Practices of contraception among rural people in Nellore district, Andhra Pradesh: a cross-sectional study

Pavan Kumar Gollapalli, Jyothi Conjeevaram, Chandrasekhar Veluri


Background: As per the census 2011, the provisional population of India is about population of 1.21 billion. It is now estimated that by 2030, India will most likely overtake China to become the most populous country on the earth. India was the first country in the world to officially launch a national family planning programme (NFPP) in 1952 to reduce birth rate and to stabilize the population at a level consistent with the requirement of national economy.  Protecting the young couple from unwanted fertility and educating them to adopt their desired family through informed choice, are among the prerequisites to achieve a TFR of 2.1. To study the prevalence of contraceptive methods among rural population and to study the reasons for not using family planning methods among eligible couples.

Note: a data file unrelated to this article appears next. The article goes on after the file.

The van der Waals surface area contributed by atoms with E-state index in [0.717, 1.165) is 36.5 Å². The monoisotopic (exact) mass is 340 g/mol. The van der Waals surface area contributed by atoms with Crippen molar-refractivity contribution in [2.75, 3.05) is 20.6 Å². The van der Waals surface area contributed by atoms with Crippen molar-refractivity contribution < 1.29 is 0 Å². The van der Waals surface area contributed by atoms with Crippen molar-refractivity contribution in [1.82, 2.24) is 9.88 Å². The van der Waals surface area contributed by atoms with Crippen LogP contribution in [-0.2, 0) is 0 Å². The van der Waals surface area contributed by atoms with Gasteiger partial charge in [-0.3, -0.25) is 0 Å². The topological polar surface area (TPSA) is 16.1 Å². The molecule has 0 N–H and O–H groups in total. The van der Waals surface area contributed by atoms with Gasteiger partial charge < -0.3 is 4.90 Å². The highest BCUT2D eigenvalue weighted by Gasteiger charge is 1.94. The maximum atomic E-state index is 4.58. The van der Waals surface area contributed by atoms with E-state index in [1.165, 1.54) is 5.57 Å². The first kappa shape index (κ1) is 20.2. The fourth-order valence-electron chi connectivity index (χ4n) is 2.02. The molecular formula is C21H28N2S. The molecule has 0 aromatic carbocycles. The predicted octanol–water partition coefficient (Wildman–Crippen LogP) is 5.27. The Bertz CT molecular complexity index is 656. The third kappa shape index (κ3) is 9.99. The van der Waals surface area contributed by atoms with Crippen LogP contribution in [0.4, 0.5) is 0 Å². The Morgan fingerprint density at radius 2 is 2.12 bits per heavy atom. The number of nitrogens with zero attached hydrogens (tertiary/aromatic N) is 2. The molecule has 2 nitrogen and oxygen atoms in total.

Methods: A community based cross-sectional study was done among 600 married women in reproductive age, in the three randomly selected Primary health centre areas, one each from the three revenue divisions of Nellore, dated from June 2011 to May 2012.

Results: The contraception prevalence rate was 56.3% among whom 91.4% adopted permanent family planning methods.

Conclusions: The contraceptive prevalence rate in the study subjects was 56% which was lower than that reported in NFHS-III (67%). Majority of the women opted for permanent sterilization when compared to spacing methods.


Family planning practices, Rural population, Contraceptive prevalence

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